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Local-scale virome depiction in Medellin, Colombia, supports significant differences between Aedes aegypti and Aedes albopictus


ABSTRACT: Aedes spp. comprise the primary group of mosquitoes that transmit arboviruses such as dengue, Zika, and chikungunya viruses to humans, and thus these insects pose a significant burden on public health worldwide. Advancements in next-generation sequencing and metagenomics have expanded our knowledge on the richness of RNA viruses harbored by arthropods such as Ae. aegypti and Ae. albopictus. Increasing evidence suggests that vector competence can be modified by the microbiome (comprising both bacteriome and virome) of mosquitoes present in endemic zones. Using an RNA-seq-based metataxonomic approach, this study determined the virome structure, Wolbachia presence and mitochondrial diversity of field-caught Ae. aegypti and Ae. albopictus mosquitoes in Medellín, Colombia, a municipality with a high incidence of mosquito-transmitted arboviruses. The two species are sympatric, but their core viromes differed considerably in richness, diversity, and abundance; although the community of viral species identified was large and complex, the viromes were dominated by few virus species. BLAST searches of assembled contigs suggested that at least 17 virus species (16 of which are insect-specific viruses [ISVs]) infect the Ae. aegypti population. Dengue virus 3 was detected in one sample and it was the only pathogenic virus detected. In Ae. albopictus, up to 11 ISVs and one plant virus were detected. Therefore, the virome composition appears to be species-specific. The bacterial endosymbiont Wolbachia was identified in all Ae. albopictus samples and in some Ae. aegypti samples collected after 2017. The presence of Wolbachia sp. in Ae. aegypti was not related to significant changes in the richness, diversity, or abundance of this mosquito’s virome, although it was related to an increase in the abundance of Aedes aegypti To virus 2 (Metaviridae). The mitochondrial diversity of these mosquitoes suggested that the Ae. aegypti population underwent a change that started in the second half of 2017, which coincides with the release of Wolbachia-infected mosquitoes in Medellín, indicating that the population of wMel-infected mosquitoes released has introduced new alleles into the wild Ae. aegypti population of Medellín. However, additional studies are required on the dispersal speed and intergenerational stability of wMel in Medellín and nearby areas as well as on the introgression of genetic variants in the native mosquito population.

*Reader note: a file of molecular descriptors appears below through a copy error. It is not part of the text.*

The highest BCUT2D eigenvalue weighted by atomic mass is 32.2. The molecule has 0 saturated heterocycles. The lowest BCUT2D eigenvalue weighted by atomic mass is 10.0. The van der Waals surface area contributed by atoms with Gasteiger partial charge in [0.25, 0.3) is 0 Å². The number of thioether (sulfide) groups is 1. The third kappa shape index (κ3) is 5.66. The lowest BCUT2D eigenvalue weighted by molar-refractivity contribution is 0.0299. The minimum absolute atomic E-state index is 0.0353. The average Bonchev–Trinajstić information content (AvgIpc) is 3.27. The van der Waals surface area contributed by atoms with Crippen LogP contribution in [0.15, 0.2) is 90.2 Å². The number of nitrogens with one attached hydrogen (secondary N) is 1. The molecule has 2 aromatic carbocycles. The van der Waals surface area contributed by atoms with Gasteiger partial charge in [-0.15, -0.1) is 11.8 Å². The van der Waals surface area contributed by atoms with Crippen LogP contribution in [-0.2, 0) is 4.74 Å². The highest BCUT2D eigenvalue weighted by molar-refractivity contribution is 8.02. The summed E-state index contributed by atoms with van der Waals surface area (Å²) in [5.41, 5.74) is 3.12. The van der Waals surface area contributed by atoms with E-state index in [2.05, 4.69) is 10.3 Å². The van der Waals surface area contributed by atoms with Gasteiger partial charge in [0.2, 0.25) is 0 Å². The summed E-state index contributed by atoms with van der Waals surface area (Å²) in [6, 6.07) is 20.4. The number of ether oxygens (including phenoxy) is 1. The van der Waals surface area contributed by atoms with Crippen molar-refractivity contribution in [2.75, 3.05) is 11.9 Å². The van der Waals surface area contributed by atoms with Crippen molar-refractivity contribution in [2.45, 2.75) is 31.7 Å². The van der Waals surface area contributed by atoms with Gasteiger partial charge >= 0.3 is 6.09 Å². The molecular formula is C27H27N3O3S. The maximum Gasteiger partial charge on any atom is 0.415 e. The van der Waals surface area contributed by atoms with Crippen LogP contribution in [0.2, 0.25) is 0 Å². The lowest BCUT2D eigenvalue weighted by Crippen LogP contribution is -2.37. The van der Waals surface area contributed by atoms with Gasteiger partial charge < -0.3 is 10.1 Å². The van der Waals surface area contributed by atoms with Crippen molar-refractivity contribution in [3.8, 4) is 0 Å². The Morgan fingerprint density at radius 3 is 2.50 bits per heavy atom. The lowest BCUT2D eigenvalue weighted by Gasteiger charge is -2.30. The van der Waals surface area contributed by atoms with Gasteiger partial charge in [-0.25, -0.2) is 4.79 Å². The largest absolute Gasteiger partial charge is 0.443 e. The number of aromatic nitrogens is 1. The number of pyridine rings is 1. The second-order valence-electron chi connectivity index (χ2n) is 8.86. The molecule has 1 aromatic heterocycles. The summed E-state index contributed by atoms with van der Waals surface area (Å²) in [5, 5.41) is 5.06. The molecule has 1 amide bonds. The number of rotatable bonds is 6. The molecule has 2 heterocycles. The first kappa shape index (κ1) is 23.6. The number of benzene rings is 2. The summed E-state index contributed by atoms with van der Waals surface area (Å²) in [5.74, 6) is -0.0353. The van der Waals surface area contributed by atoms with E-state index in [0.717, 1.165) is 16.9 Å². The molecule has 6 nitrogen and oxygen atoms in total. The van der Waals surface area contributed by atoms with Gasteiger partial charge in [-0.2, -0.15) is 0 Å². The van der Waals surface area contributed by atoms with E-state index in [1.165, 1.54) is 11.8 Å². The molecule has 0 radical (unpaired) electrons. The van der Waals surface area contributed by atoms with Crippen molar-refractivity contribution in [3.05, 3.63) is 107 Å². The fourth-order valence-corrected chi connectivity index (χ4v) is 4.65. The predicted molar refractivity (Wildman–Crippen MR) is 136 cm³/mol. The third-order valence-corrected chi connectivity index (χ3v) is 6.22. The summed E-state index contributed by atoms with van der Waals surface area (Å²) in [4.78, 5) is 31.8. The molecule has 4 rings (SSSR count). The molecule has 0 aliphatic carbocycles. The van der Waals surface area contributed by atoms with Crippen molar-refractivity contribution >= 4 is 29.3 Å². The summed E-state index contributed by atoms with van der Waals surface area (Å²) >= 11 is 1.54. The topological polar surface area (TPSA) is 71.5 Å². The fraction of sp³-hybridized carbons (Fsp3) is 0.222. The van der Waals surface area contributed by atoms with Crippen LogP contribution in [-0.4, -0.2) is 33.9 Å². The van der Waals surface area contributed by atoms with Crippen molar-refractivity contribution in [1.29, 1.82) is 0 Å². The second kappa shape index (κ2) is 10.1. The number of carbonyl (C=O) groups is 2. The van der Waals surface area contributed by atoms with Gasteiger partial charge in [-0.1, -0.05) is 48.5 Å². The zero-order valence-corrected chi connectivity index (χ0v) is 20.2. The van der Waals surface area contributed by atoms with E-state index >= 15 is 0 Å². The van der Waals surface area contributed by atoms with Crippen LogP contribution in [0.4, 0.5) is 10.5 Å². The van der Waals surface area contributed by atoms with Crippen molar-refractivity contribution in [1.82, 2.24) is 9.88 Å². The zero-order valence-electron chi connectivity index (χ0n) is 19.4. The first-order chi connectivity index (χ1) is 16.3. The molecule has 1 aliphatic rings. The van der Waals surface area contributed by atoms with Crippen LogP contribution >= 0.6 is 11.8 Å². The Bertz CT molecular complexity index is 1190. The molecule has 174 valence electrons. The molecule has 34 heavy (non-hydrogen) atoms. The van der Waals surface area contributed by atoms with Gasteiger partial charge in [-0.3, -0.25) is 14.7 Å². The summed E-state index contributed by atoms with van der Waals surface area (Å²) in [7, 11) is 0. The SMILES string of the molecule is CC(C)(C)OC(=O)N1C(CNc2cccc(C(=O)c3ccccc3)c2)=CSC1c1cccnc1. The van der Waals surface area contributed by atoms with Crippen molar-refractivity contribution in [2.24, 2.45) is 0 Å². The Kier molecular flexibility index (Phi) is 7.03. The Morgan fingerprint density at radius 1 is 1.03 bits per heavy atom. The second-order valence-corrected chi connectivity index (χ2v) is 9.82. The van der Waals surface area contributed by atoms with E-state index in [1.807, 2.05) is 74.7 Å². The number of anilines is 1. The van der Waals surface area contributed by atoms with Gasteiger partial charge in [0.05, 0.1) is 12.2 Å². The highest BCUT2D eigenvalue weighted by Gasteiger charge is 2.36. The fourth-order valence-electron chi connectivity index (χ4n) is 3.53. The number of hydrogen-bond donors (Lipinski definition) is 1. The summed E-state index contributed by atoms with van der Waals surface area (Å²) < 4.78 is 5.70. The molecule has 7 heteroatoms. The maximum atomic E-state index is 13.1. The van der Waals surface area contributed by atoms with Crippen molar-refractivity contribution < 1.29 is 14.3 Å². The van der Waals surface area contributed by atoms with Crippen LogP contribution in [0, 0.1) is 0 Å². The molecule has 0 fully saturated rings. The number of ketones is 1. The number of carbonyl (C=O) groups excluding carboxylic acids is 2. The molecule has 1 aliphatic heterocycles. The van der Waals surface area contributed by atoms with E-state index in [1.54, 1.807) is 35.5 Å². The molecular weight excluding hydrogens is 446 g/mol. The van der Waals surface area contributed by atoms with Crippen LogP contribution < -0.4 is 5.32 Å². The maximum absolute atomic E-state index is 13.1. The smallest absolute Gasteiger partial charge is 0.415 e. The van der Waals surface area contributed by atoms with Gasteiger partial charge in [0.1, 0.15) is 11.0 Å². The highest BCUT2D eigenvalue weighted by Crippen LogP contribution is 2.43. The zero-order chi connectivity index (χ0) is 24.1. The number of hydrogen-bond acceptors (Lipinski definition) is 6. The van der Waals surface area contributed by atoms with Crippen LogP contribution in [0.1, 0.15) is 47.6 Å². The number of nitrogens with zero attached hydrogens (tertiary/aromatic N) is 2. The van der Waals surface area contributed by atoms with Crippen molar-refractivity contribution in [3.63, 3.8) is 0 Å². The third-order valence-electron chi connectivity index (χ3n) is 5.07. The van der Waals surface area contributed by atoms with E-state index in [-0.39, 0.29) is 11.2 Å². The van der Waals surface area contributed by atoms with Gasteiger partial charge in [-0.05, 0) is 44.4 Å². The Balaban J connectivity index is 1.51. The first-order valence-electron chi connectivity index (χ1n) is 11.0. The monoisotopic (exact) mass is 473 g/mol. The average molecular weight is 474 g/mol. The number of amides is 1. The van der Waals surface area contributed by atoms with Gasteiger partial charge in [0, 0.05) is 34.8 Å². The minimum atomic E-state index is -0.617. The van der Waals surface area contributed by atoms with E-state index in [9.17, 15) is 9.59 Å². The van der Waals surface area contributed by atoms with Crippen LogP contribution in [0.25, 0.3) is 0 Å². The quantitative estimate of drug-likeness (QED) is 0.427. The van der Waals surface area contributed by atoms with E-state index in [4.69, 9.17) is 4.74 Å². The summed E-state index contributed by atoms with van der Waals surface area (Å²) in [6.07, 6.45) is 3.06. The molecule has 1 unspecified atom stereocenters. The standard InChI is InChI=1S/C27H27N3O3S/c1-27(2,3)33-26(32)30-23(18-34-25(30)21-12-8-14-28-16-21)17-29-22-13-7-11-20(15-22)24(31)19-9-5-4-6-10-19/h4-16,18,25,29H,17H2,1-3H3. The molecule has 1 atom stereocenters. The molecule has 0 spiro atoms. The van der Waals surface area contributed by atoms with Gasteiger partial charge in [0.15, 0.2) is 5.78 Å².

PROVIDER: S-EPMC9328524 | BioStudies |

REPOSITORIES: biostudies

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